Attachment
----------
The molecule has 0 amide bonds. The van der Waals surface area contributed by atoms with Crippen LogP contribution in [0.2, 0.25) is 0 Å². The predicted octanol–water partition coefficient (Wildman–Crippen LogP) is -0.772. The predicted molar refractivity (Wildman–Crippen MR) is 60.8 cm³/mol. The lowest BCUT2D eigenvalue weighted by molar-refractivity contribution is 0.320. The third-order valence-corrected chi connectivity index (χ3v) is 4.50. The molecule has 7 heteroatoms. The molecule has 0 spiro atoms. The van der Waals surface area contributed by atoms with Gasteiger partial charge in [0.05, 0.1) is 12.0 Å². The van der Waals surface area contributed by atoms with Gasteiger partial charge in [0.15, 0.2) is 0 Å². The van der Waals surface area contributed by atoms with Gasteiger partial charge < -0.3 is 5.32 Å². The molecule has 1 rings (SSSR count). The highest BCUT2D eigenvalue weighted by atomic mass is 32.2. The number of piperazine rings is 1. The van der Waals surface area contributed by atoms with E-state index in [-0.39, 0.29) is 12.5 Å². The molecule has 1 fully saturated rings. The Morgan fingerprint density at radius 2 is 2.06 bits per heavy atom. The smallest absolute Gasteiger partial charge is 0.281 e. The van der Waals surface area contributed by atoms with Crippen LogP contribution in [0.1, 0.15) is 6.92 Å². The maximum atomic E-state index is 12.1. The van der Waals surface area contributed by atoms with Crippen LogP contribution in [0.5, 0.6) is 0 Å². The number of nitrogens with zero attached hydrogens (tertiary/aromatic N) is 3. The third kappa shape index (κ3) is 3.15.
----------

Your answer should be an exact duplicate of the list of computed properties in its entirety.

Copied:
The molecule has 0 amide bonds. The van der Waals surface area contributed by atoms with Crippen LogP contribution in [0.2, 0.25) is 0 Å². The predicted octanol–water partition coefficient (Wildman–Crippen LogP) is -0.772. The predicted molar refractivity (Wildman–Crippen MR) is 60.8 cm³/mol. The lowest BCUT2D eigenvalue weighted by molar-refractivity contribution is 0.320. The third-order valence-corrected chi connectivity index (χ3v) is 4.50. The molecule has 7 heteroatoms. The molecule has 0 spiro atoms. The van der Waals surface area contributed by atoms with Gasteiger partial charge in [0.05, 0.1) is 12.0 Å². The van der Waals surface area contributed by atoms with Gasteiger partial charge in [0.15, 0.2) is 0 Å². The van der Waals surface area contributed by atoms with Gasteiger partial charge < -0.3 is 5.32 Å². The molecule has 1 rings (SSSR count). The highest BCUT2D eigenvalue weighted by atomic mass is 32.2. The number of piperazine rings is 1. The van der Waals surface area contributed by atoms with E-state index in [-0.39, 0.29) is 12.5 Å². The molecule has 1 fully saturated rings. The Morgan fingerprint density at radius 2 is 2.06 bits per heavy atom. The smallest absolute Gasteiger partial charge is 0.281 e. The van der Waals surface area contributed by atoms with Crippen LogP contribution in [0.1, 0.15) is 6.92 Å². The maximum atomic E-state index is 12.1. The van der Waals surface area contributed by atoms with Crippen LogP contribution in [0.5, 0.6) is 0 Å². The number of nitrogens with zero attached hydrogens (tertiary/aromatic N) is 3. The third kappa shape index (κ3) is 3.15.